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A common soccer move — bouncing the ball off of the head — may not be as harmless to the brain as has been thought, new research suggests.

A study of more than 200 adult amateur soccer players of both genders found that regularly “heading” the ball, as well as suffering accidental hits to the head, significantly boosted a player’s risk of concussion.”The prevailing wisdom is that routine heading in soccer is innocuous and we need only worry about players when they have unintentional head collisions,” study leader Dr. Michael Lipton, of the Albert Einstein College of Medicine in New York City, said in a college news release.”But our study suggests that you don’t need an overt collision to warrant this type of concern,” said Lipton. He is professor of radiology, psychiatry and behavioral sciences at Einstein.Another concussion expert who reviewed the findings agreed.Soccer Athletes at Risk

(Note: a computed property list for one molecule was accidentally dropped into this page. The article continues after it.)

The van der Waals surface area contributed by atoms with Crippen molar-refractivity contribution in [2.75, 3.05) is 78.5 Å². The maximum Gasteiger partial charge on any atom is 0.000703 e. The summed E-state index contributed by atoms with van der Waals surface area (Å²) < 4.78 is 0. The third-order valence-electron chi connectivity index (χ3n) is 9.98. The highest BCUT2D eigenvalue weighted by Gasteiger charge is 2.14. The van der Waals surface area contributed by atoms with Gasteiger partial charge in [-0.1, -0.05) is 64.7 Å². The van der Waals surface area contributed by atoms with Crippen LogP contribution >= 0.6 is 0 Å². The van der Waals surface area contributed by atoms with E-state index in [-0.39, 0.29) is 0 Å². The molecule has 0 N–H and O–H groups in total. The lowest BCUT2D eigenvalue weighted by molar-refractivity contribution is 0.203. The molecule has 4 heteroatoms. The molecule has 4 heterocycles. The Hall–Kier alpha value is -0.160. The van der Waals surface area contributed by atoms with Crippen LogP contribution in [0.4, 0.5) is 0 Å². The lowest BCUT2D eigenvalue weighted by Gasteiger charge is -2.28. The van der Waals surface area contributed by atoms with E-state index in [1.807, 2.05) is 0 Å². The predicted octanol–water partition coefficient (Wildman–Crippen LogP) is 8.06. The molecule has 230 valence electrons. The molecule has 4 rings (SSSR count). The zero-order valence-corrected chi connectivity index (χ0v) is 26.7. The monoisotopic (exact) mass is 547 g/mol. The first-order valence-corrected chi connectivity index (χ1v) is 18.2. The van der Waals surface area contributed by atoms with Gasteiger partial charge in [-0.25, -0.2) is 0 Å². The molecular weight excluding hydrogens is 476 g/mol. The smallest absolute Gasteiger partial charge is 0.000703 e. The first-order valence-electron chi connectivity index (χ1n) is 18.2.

The study “seems to provide additional evidence that such practices within the game of soccer can put athletes at risk for traumatic brain injury,” said Dr. Jamie Ullman. She directs neurotrauma at North Shore University Hospital in Manhasset, N.Y.Much of the research into sports-related concussions has concentrated on high-impact sports, such as football or hockey. But head trauma experts have long known that other sports — including soccer and rugby — might carry risks, too.In prior studies, Lipton said his team found that “30 percent of soccer players who’d had more than 1,000 headings per year had a higher risk of microstructural changes in the brain’s white matter, typical of traumatic brain injury, and worse cognitive performance.”Exploring the issue further, the new study focused on online questionnaires answered by 222 adult amateur soccer club players in the New York City area, both male and female. All had played soccer at least six months during the prior year.Men averaged 44 headers in two weeks, the survey found, while women averaged 27. One or more accidental head impacts, such as a ball hitting the back of the head or a head colliding with another player’s knee, were reported by 43 percent of women and 37 percent of men.Players who regularly headed the ball were three times more likely to have concussion symptoms than those who didn’t head the ball often, Lipton’s team reported.Players who suffered accidental head impacts two or more times within a two-week span were six times more likely to have concussion symptoms than those without accidental head impacts, the findings showed.Of those who headed the ball or reported accidental head impacts, 20 percent had moderate to severe concussion symptoms, according to the report.Of the seven players with very severe symptoms, six had two or more unintentional head impacts over two weeks, four were among those who headed the ball the most, and three were in the group that headed the ball second-most.Lipton stressed that the findings cannot be generalized to child, teen or professional soccer players.Still, “our findings certainly indicate that heading is more than just a ‘sub-concussive’ impact, and that heading-related concussions are common,” Lipton said. “We need to give people who have these injuries proper care and make efforts to prevent multiple head impacts, which are particularly dangerous.”That means watching out for symptoms, he added.”Many players who head the ball frequently are experiencing classic concussion symptoms — such as headache, confusion and dizziness — during games and practice, even though they are not actually diagnosed with concussion,” Lipton explained.”Concussion sufferers should avoid additional collisions or head impacts during the following days or weeks, when their risk of incurring a second concussion is extremely high,” he said. “Because these injuries go unrecognized and unmanaged, there may be important clinical consequences for the short and long term.”Dr. Salman Azhar is a neurologist and director of stroke services at Lenox Hill Hospital in New York City. He said the new findings are in accordance with prior studies, and the odds for concussion appeared to rise along with the frequency of head impacts.”The chance of having moderate-to-severe symptoms increased when the unintentional heading went from just one per two-week period to two per two-week period,” Azhar noted.The study was initially published online Feb. 1 in the journal Neurology.

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